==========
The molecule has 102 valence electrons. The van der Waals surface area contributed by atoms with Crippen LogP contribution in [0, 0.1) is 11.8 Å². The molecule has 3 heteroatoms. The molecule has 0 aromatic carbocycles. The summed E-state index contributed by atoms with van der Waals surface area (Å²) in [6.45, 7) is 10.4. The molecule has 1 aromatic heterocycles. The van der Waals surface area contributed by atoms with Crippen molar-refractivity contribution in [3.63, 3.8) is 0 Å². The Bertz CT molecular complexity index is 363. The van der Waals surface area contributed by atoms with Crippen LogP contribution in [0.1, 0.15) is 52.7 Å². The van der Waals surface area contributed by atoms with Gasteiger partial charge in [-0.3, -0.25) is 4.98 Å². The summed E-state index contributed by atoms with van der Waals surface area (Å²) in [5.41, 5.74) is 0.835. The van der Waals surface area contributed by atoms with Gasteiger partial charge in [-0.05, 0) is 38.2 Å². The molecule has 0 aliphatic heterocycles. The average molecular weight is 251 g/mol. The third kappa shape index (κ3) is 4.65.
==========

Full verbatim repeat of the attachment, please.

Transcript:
The molecule has 102 valence electrons. The van der Waals surface area contributed by atoms with Crippen LogP contribution in [0, 0.1) is 11.8 Å². The molecule has 3 heteroatoms. The molecule has 0 aromatic carbocycles. The summed E-state index contributed by atoms with van der Waals surface area (Å²) in [6.45, 7) is 10.4. The molecule has 1 aromatic heterocycles. The van der Waals surface area contributed by atoms with Crippen molar-refractivity contribution in [3.63, 3.8) is 0 Å². The Bertz CT molecular complexity index is 363. The van der Waals surface area contributed by atoms with Crippen LogP contribution in [0.1, 0.15) is 52.7 Å². The van der Waals surface area contributed by atoms with Gasteiger partial charge in [-0.3, -0.25) is 4.98 Å². The summed E-state index contributed by atoms with van der Waals surface area (Å²) in [5.41, 5.74) is 0.835. The van der Waals surface area contributed by atoms with Gasteiger partial charge in [-0.05, 0) is 38.2 Å². The molecule has 0 aliphatic heterocycles. The average molecular weight is 251 g/mol. The third kappa shape index (κ3) is 4.65.